Soccer is a sport that helps kids maintain cardiovascular health, while increasing coordination, muscle strength, flexibility, and self-confidence. By regularly training outside the field or at home, children can correct their technique.
Soccer is a sport that helps kids maintain cardiovascular health, while increasing coordination, muscle strength, flexibility, and self-confidence. By regularly training outside the field or at home, children can correct technique or poor form. As one of the fastest-growing youth sports, kids' soccer allows for healthy competition and physical activity, with emphasis on the basics of ball skills.
When conducting practice drills in preparation for a local kids' soccer game, try the 10-2-1 method. The challenge targets mastery, confidence, and competence with ball skills, and is easily completed in the comfort of the child's home or backyard.
In the 10-2-1 challenge, the child is given ten skills, a 2x2 metre square, and one minute to complete each skill. The aim of the challenge is for the player to perform the skill as many times as possible within the one-minute timeframe. Parents should monitor for correct form and technique, ensuring the ball is kept within the 2x2 metre square. Players can record their scores for each skill and compare between sessions or other teammates for healthy competition.
Backpedalling is an important aspect of soccer motions, like that of sprinting and weaving. Try practising backpedalling without trip-ups. Focus on keeping the child's head up and keeping their hips open for passes. Start facing toward a point or cone, and backpedal away from point or cone, at a 45-degree angle. Consequently, have them run forward and repeat in the opposite direction.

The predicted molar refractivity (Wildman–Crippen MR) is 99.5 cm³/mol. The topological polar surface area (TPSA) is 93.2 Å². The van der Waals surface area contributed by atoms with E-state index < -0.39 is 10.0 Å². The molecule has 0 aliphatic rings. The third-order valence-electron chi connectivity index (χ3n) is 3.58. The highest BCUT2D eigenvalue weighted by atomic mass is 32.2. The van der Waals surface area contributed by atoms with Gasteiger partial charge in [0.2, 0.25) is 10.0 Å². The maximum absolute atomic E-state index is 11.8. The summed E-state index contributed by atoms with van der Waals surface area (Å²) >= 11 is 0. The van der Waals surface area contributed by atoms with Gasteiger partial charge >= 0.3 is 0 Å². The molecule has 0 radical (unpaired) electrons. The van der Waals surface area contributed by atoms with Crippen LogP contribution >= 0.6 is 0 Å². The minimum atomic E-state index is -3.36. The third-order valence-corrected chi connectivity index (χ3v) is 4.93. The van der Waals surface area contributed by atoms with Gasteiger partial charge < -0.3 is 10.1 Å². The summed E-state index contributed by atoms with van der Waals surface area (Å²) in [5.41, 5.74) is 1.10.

Passing in Doubles
Pair up with your child and stand apart at a distance. Pass to one another with the inside of the feet. Learning to receive and pass the ball with ease is an essential ball skill. This drill will assist in the child's receive, as well as ensuring they can adequately stop the ball and kick it forward.
Mark tagged players as 'it' and untag or 'unfreeze' by passing the ball underneath the frozen player's legs. The objective is to tag all players so frozen at the same time while practising passing.
Often the highlight of the game, keep your kids active by helping them practise scoring goals. Have them stand at a distance and practise shooting by passing it a short distance in front of their feet, and shooting once they feel comfortable.
Teach kids to effectively move around the field. Teach them how to weave by setting up cones, and have them weave in and out of the cones while handling the ball. Have them kick the ball to their next teammate, or repeat the drill. Try alternating between dribbling techniques.
Get used to different positions and points on the playing field. Bring your child or children behind three cones. Have them dribble to the first cone, the second cone, and backpedal to their original place.
Training at home has various benefits and allows children to become more confident in their ball skills when on the field. By practising at home, children can correct their technique and form, as well as enhance communication skills, self-confidence, coordination, and physical health.